Hearing from Hess and Akin at minicamp

Only eight of the 17 pitchers at the Orioles minicamp in Sarasota threw off a bullpen mound over the course of three days. Richard Bleier had sessions on Monday and yesterday.

I’m including Ryan O’Rourke in the group of invitees because the Orioles wanted to check on him following ligament-reconstructive surgery on his left elbow that forced him to miss the 2017 season. O’Rourke and Dariel Álvarez, who had the same procedure on his right elbow, are in rehab mode.

David Hess played catch, worked out, participated in fielding drills and met with manager Buck Showalter, pitching coach Roger McDowell and bullpen coach Alan Mills. He’s still flying high from the organization’s decision to place him on the 40-man roster prior to the Rule 5 draft.

“It’s incredibly exciting,” he said. “It’s one of those things where it just kind of determines a little bit what your short-term future looks like, in terms of the doors that are opened up a little more. I mean, it’s a really cool opportunity. I’m really honored and humbled to be a part of the Orioles roster and I’m excited to come in and hopefully make an impact as soon as possible and help the team get to a championship.”

David Hess Keys.jpgHess, 24, already participated in an Orioles minicamp, so the experience wasn’t new to him. But he took the latest invite as another sign that he’s on the club’s radar, that he isn’t just organizational filler.

“Absolutely,” he said. “Again, it’s a great honor to be here. A lot of great guys in this clubhouse right now and a lot of guys who will impact the team this year, and to be on that list and someone they feel can contribute, it’s awesome. It’s a lot of fun to be here, a lot of fun to get time with these guys and get a little head start on getting to know the coaching staff a little bit. And I’m looking forward to getting to know them more.”

The Orioles were forced to pay closer attention to Hess over the summer as he posted a 3.85 ERA in 27 games at Double-A Bowie. He had a 2.25 ERA and 0.75 WHIP in six August starts and a 3.16 ERA and 1.04 WHIP in 10 starts in the second half.

This was a stark and needed contrast from the previous summer, when Hess went 5-13 with a 5.37 ERA and 1.58 WHIP in 25 games with Bowie and opponents hit .310 against them. They registered a .235 average last season.

“I think everything just kind of came together,” said Hess, a fifth-round pick in 2015 out of Tennessee Tech. “I know the year before I had kind of a tough year. The learning curve, I learned a ton. I think applying everything early in the year and working on the details of it all with (pitching coach) Kennie Steenstra, I think it all came together. Looking back at that, that’s who I feel I am as a pitcher, so I was using my strengths well and we worked a lot on the weaknesses that I had in that previous year. It all came together.”

Fastball location was the primary issue for Hess.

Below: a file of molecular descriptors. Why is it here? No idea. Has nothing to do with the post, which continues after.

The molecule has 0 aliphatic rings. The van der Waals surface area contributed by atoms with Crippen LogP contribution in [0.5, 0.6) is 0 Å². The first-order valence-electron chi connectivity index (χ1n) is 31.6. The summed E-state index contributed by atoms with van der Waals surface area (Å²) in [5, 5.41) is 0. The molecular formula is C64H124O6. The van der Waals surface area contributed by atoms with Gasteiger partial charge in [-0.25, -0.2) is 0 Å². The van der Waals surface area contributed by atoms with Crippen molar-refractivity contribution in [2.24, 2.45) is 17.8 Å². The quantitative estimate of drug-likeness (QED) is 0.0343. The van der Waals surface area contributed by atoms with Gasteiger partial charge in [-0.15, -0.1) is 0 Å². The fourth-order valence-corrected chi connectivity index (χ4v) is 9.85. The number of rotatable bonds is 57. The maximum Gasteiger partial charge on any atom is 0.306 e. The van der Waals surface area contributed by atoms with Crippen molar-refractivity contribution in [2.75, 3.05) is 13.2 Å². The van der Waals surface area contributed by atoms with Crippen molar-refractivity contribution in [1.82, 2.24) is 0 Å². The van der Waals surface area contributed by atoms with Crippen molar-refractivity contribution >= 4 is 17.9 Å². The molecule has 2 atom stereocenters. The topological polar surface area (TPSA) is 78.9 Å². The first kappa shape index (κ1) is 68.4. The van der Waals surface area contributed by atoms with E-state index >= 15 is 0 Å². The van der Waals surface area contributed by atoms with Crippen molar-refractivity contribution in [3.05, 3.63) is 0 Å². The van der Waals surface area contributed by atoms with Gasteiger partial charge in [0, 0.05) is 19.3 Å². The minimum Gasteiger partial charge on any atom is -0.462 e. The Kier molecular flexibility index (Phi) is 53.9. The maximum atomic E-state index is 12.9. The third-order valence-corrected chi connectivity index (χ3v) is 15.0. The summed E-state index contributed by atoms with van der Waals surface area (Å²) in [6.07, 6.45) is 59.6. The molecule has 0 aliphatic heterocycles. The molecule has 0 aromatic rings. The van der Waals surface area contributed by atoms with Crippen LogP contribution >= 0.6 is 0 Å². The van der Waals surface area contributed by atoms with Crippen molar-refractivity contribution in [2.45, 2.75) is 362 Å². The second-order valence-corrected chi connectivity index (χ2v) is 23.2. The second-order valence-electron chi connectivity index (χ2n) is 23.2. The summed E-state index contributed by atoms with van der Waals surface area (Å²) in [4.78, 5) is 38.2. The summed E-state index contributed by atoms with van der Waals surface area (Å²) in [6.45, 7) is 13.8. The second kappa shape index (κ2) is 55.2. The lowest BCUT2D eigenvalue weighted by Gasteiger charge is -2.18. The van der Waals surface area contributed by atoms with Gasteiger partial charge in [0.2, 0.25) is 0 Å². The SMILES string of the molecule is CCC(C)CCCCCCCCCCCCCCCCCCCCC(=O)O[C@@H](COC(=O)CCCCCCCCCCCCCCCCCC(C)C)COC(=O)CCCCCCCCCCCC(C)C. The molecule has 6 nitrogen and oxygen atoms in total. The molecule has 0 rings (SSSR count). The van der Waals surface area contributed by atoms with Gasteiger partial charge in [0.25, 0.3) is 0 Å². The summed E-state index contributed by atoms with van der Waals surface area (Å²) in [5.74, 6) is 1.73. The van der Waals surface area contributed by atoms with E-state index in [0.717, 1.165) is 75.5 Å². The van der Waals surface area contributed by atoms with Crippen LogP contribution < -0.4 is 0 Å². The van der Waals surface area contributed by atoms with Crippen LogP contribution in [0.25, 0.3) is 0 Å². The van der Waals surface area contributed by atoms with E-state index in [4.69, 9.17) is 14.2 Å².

“I felt like I was able to do that more,” he said. “We worked on tightening up my slider a little bit and created some deception. And then a couple of minor things here and there. Just working out the details of pitching and it all came together and it was a lot of fun to be a part of and we made it to the playoffs. That’s always fun, too.”

Baseball is a game of adjustments. It’s not just a catchy phrase. It happens all the time and Hess was the rule rather than the exception.

Reliever Jimmy Yacabonis certainly can relate to it. The Orioles instructed him to lower his leg kick after they promoted him to the majors. They endorsed more of a slide step while efforts continued to improve his control.

Left-hander Keegan Akin, a second-round pick in 2016, talked at minicamp about “little things” he implemented over the course of the season.

“You’d be surprised how a little adjustment can affect where the ball’s going,” he said.

One adjustment involved his foot placement on the mound, the tinkering done in May while he pitched at Single-A Frederick.

“Kind of helped me a little bit during the season,” he said.

But why stop there? The fall instructional league provided another opportunity as he recovered from a strained oblique muscle.

“It was my glove side and that’s where we think the injury occurred,” he said. “I was just kind of flying open on the front side, so we made it a little bit stronger and kept it closed off and it paid off.”

The Orioles anticipated that Akin and pitcher Cody Sedlock, drafted in the first round, would race through the system, but injuries ruined those plans. Sedlock twice went on the Keys’ disabled list with tightness in his forearm/elbow area, but he’s find now and will report to early minor league camp on Feb. 18.

“I don’t know. Anything can happen at this point,” Akin said.

“We’re both young, we both didn’t have the seasons that we wanted to, so I think it’s just really going to depend on this season and how we start. If we start strong we could move up. If we struggle we will stay where we’re at.

“We keep in touch once in a while, shoot a text back and forth and see how each other’s doing. He’s doing good. He’s been working out. I know he’s been off a while and he’s excited to get back into it.”

Shameless plug alert: I’m back with Jim Hunter for tonight’s “Orioles Hot Stove Show” from 6-7 p.m. at the Orioles Grille inside the Sheraton Inner Harbor Hotel. McDowell and reliever Mychal Givens will call into the show. I’ll pretend that I didn’t talk to them earlier this week.

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